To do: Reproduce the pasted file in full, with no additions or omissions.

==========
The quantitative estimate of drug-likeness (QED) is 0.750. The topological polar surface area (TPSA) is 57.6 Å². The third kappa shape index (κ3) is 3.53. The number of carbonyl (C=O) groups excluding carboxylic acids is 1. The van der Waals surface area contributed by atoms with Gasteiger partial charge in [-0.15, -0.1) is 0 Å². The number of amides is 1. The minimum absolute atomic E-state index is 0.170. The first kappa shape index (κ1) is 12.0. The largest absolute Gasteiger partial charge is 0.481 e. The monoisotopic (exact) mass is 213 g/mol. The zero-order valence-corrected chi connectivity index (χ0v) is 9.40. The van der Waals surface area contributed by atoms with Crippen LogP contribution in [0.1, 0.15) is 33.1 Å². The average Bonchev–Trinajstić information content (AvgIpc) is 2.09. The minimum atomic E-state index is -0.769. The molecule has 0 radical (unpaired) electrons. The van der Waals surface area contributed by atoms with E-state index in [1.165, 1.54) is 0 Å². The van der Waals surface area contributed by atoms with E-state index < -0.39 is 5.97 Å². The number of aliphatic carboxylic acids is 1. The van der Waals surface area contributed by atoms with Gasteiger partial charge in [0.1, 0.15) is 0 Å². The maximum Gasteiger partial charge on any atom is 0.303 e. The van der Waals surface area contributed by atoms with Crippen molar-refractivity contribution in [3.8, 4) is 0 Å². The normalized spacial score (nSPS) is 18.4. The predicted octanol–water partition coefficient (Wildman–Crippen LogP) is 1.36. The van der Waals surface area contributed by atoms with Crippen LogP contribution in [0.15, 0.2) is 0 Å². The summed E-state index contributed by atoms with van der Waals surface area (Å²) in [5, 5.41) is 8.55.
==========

The quantitative estimate of drug-likeness (QED) is 0.750. The topological polar surface area (TPSA) is 57.6 Å². The third kappa shape index (κ3) is 3.53. The number of carbonyl (C=O) groups excluding carboxylic acids is 1. The van der Waals surface area contributed by atoms with Gasteiger partial charge in [-0.15, -0.1) is 0 Å². The number of amides is 1. The minimum absolute atomic E-state index is 0.170. The first kappa shape index (κ1) is 12.0. The largest absolute Gasteiger partial charge is 0.481 e. The monoisotopic (exact) mass is 213 g/mol. The zero-order valence-corrected chi connectivity index (χ0v) is 9.40. The van der Waals surface area contributed by atoms with Crippen LogP contribution in [0.1, 0.15) is 33.1 Å². The average Bonchev–Trinajstić information content (AvgIpc) is 2.09. The minimum atomic E-state index is -0.769. The molecule has 0 radical (unpaired) electrons. The van der Waals surface area contributed by atoms with E-state index in [1.165, 1.54) is 0 Å². The van der Waals surface area contributed by atoms with E-state index < -0.39 is 5.97 Å². The number of aliphatic carboxylic acids is 1. The van der Waals surface area contributed by atoms with Gasteiger partial charge in [0.1, 0.15) is 0 Å². The maximum Gasteiger partial charge on any atom is 0.303 e. The van der Waals surface area contributed by atoms with Crippen molar-refractivity contribution in [3.8, 4) is 0 Å². The normalized spacial score (nSPS) is 18.4. The predicted octanol–water partition coefficient (Wildman–Crippen LogP) is 1.36. The van der Waals surface area contributed by atoms with Crippen LogP contribution in [0.15, 0.2) is 0 Å². The summed E-state index contributed by atoms with van der Waals surface area (Å²) in [5, 5.41) is 8.55.